All races take place off of English and Falmouth Harbours, so being a spectator here is ideal. For the best view of the race action, head up on foot to one of the forts or headlands. Carpenter’s Rock is about a 15 minute walk from Galleon Beach, as are Fort Charlotte and Fort Berkley. The Middle Ground Trail leads out from Nelson’s Dockyard, over the old forts and back down to Pigeon Point where you can cool off in the calm waters after your hiking expedition.
The parties and social atmosphere are still key features of any regatta however, and so at the end of every day of racing there are a variety of parties and events designed to please everyone.
Another optional race is also held before the Sailing Week: the Round Antigua Race with a course of approximately 54 nautical miles around the island of Antigua. This race is scored separately from Antigua Sailing Week and offers excellent training opportunities for the week of racing that follows.
Antigua Sailing Week draws to a close on Friday evening in the romantic historic Nelson’s Dockyard. It’s a great evening of celebration at which everyone dances the night away after the trophies have been handed out and everyone can relax after an invigorating and exhausting week of racing. The parties and social atmosphere are still key features of any regatta, so you will be spoiled for choice!
Sailing with Miramar
Miramar is a company based in Jolly Harbour, Antigua that’s dedicated to and passionate about sailing. It holds four facets which provide a wide range that anybody can choose from to suit their needs: day sailing, sailing vacations, training and yacht charter. As it is based on the West Coast of Antigua, where the waters are calm, Miramar provides the perfect opportunity to see the scenic coastline, whether that’s whilst getting stuck in to some hardcore sailing, or just relaxing on the calm turquoise waters. The Caribbean really is beyond compare for a sailing excursion.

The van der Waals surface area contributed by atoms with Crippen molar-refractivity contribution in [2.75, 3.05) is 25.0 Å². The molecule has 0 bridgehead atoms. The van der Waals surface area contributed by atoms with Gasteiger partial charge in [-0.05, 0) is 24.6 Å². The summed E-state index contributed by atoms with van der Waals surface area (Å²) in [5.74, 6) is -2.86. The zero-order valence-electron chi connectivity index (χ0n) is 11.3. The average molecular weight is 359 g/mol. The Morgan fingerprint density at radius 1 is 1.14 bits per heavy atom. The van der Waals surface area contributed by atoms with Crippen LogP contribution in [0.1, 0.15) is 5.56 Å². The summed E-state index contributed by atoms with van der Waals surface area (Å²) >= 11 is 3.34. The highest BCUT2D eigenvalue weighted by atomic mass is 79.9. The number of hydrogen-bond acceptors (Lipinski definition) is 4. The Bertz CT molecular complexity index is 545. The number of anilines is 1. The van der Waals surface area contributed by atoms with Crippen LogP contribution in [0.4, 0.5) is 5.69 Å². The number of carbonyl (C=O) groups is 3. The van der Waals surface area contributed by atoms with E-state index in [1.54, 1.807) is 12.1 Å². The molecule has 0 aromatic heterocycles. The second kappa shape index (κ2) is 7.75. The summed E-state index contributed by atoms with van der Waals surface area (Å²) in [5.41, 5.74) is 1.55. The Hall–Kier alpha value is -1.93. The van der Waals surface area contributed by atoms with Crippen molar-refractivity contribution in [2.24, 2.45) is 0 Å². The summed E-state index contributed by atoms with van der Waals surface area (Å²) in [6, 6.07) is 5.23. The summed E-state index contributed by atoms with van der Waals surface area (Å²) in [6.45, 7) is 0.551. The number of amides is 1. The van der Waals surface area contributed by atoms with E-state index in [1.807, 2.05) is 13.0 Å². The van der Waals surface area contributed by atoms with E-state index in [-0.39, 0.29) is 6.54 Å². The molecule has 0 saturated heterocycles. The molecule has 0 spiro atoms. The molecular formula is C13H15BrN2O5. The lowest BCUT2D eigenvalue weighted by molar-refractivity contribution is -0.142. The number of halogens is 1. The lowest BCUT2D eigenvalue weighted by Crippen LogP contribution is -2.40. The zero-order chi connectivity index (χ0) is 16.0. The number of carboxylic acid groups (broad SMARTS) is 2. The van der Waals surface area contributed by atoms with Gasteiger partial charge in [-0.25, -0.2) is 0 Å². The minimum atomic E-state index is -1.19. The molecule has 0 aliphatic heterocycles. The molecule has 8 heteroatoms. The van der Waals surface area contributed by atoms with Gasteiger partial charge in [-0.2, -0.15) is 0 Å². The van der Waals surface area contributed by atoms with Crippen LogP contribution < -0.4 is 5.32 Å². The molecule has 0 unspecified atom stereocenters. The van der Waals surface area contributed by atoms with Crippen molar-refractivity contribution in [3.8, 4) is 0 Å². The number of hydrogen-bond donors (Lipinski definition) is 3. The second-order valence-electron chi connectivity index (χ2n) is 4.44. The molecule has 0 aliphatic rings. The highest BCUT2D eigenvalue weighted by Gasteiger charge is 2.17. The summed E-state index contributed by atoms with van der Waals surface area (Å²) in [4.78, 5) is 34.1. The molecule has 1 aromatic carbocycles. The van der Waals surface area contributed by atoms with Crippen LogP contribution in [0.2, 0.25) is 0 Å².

I had the opportunity to interview Brian and Pippa Turton, the owners of Miramar whose aim is to bring a professional and personal service of the highest quality, always making their customers’ sailing experience an unforgettable one.
So Brian, what’s the story of how you came to set up Miramar in Antigua?
I quit my career in the UK in October 2004 with the intention of getting into professional sailing. After I sorted out my affairs in the UK, I then flew out to Thailand and sailed around the Indian Ocean and Red Sea. During that trip, a friend of mine approached me who was doing an Atlantic circuit, sailing to Portugal, the Canary Islands and the Caribbean, to then go back to Southampton. I decided to go with him, but when we got to St. Lucia and he said he wanted to stay instead of sail the boat back, I didn’t want to fly back to the UK. So I stayed in the Caribbean instead. I was advised that if I were to set up a sailing business, as I had aimed to do, that I should go to Antigua.
Why Jolly Harbour specifically?